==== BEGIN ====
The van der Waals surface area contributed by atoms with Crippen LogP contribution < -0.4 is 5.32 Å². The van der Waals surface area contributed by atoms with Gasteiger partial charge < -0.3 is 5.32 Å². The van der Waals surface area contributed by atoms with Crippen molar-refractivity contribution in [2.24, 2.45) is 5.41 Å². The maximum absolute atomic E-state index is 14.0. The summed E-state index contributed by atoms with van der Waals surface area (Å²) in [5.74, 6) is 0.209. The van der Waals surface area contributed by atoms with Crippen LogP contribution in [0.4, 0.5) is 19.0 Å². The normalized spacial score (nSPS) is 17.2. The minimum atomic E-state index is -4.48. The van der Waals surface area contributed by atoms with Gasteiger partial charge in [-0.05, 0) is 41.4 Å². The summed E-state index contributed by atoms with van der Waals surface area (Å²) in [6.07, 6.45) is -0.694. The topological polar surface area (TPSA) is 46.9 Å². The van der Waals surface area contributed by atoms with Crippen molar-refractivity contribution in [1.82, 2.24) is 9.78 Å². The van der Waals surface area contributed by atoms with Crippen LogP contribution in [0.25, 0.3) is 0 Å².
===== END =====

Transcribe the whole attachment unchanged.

The van der Waals surface area contributed by atoms with Crippen LogP contribution < -0.4 is 5.32 Å². The van der Waals surface area contributed by atoms with Gasteiger partial charge < -0.3 is 5.32 Å². The van der Waals surface area contributed by atoms with Crippen molar-refractivity contribution in [2.24, 2.45) is 5.41 Å². The maximum absolute atomic E-state index is 14.0. The summed E-state index contributed by atoms with van der Waals surface area (Å²) in [5.74, 6) is 0.209. The van der Waals surface area contributed by atoms with Crippen LogP contribution in [0.4, 0.5) is 19.0 Å². The normalized spacial score (nSPS) is 17.2. The minimum atomic E-state index is -4.48. The van der Waals surface area contributed by atoms with Gasteiger partial charge in [-0.05, 0) is 41.4 Å². The summed E-state index contributed by atoms with van der Waals surface area (Å²) in [6.07, 6.45) is -0.694. The topological polar surface area (TPSA) is 46.9 Å². The van der Waals surface area contributed by atoms with Crippen molar-refractivity contribution in [1.82, 2.24) is 9.78 Å². The van der Waals surface area contributed by atoms with Crippen LogP contribution in [0.25, 0.3) is 0 Å².